Who owns the solstice? Whoever it is, I wish we could just get it over with. The darkness falls before I step into my 5 p.m. class. It is dark when I drive home. The next morning, leaving for my 8:30 a.m. class, I drive to school in the dark. Back at Nashotah House a colleague once said his wife became “almost pagan” in her yearning to pass the winter solstice and head toward the time of year when light prevails over darkness. My wife pointed out a CNN story concerning a New Jersey billboard sponsored by American Atheists. The billboard, just on the Jersey side of the Lincoln Tunnel into New York, shows the star of Bethlehem, the manger and the wise men. The inscription reads: “You KNOW it’s a myth. This season celebrate REASON.” Naturally, motorists are up in arms. Who owns the solstice?
Before the Thanksgiving leftovers even hit the fridge, Christmas season has begun. Santa always ends the Macy’s Thanksgiving Day Parade, making it official. Since we are capitalists, we do what the red-suited captain of industry says: shop. As long ago as A Charlie Brown Christmas complaints of the commercialization of Christmas have reverberated through the media. Personal properties and billboards enjoin us to “keep Christ in Christmas” and remember “the reason for the season.” Economists tell us to spend more to assist the sluggish economy. Meanwhile the light continues to fade; the days grow darker. Why confuse the issue with religiosity? Why not just spend some money on others, feel the release of endorphins, and be thankful?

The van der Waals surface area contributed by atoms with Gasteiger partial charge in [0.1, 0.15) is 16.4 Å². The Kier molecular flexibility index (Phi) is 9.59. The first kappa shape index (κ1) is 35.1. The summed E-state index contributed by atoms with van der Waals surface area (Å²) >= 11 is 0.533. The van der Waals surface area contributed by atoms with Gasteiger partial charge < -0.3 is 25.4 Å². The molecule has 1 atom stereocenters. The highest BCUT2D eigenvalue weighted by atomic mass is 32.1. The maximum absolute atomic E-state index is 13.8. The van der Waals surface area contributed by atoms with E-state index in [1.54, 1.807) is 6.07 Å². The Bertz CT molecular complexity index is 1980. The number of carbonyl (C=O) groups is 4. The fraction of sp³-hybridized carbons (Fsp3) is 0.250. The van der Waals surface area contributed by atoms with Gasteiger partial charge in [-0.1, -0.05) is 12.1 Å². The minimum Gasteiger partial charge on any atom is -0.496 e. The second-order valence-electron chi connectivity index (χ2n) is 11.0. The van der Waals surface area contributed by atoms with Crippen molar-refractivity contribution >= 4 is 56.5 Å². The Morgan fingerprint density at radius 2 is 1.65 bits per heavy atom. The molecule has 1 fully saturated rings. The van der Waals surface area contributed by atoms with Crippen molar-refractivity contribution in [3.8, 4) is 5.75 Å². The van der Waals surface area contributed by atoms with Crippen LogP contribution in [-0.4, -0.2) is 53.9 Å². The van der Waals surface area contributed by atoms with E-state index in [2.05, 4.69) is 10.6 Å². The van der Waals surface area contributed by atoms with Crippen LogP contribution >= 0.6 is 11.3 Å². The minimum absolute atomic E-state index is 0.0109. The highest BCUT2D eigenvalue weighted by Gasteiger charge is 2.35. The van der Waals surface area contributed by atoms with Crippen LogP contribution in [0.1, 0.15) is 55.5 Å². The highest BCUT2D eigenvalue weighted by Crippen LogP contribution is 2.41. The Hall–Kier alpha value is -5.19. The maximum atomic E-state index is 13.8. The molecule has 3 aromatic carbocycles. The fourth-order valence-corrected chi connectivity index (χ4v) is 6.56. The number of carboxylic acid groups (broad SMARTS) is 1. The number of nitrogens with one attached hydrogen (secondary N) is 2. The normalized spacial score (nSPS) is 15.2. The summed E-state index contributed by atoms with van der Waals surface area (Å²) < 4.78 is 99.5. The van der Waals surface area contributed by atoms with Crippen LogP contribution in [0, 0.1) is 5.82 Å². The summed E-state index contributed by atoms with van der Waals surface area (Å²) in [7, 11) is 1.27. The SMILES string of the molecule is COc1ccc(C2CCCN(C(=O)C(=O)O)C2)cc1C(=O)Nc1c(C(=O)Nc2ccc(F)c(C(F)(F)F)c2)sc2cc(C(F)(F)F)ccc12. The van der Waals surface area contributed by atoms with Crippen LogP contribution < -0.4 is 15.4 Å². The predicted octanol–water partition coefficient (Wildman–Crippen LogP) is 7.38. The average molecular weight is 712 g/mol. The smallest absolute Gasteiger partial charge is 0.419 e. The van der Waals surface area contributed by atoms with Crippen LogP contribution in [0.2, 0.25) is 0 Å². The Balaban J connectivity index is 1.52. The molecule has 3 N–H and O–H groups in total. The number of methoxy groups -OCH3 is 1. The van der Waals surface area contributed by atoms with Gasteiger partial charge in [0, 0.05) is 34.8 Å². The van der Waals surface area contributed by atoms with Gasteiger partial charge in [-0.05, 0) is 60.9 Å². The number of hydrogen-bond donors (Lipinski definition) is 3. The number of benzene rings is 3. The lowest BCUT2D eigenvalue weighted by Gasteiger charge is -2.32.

Nobody knows when Jesus was born. The church selected December to celebrate the event because the shortest day of the year, for those north of the equator, had long been a time of fervent wishes for the return of light. The first-century Christian rivals, the Gnostics, believed in the continual, literal struggle between light and darkness. When sidelined by Orthodox Christianity, the torch was taken up by those who celebrated Saturnalia, Lupercalia, Hogmanay, Yule, Sol Invictus or any number of other winter festivals. Christmas was a relative late-comer to the celebrations that welcome the resurrection of the sun. So drivers from New Jersey should take it easy. The solstice is everybody’s holiday. I just wish that whoever’s in charge would give us all a little more light.